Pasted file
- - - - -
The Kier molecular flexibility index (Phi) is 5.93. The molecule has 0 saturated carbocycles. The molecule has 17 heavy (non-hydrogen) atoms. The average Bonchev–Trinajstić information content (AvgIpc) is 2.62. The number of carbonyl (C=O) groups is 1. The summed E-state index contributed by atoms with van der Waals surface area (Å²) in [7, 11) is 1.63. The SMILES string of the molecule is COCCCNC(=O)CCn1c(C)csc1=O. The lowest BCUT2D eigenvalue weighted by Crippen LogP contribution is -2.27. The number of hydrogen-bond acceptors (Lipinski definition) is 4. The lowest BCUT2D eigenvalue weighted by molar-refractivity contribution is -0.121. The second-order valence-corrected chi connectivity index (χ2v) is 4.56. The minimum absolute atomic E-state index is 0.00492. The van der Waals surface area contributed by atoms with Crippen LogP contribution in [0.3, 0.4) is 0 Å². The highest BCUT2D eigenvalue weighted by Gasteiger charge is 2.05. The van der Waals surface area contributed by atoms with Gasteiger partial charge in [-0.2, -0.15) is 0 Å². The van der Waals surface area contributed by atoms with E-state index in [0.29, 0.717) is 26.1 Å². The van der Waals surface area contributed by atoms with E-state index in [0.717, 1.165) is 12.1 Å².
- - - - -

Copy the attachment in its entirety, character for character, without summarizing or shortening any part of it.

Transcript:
The Kier molecular flexibility index (Phi) is 5.93. The molecule has 0 saturated carbocycles. The molecule has 17 heavy (non-hydrogen) atoms. The average Bonchev–Trinajstić information content (AvgIpc) is 2.62. The number of carbonyl (C=O) groups is 1. The summed E-state index contributed by atoms with van der Waals surface area (Å²) in [7, 11) is 1.63. The SMILES string of the molecule is COCCCNC(=O)CCn1c(C)csc1=O. The lowest BCUT2D eigenvalue weighted by Crippen LogP contribution is -2.27. The number of hydrogen-bond acceptors (Lipinski definition) is 4. The lowest BCUT2D eigenvalue weighted by molar-refractivity contribution is -0.121. The second-order valence-corrected chi connectivity index (χ2v) is 4.56. The minimum absolute atomic E-state index is 0.00492. The van der Waals surface area contributed by atoms with Crippen LogP contribution in [0.3, 0.4) is 0 Å². The highest BCUT2D eigenvalue weighted by Gasteiger charge is 2.05. The van der Waals surface area contributed by atoms with Gasteiger partial charge in [-0.2, -0.15) is 0 Å². The van der Waals surface area contributed by atoms with E-state index in [0.29, 0.717) is 26.1 Å². The van der Waals surface area contributed by atoms with E-state index in [0.717, 1.165) is 12.1 Å².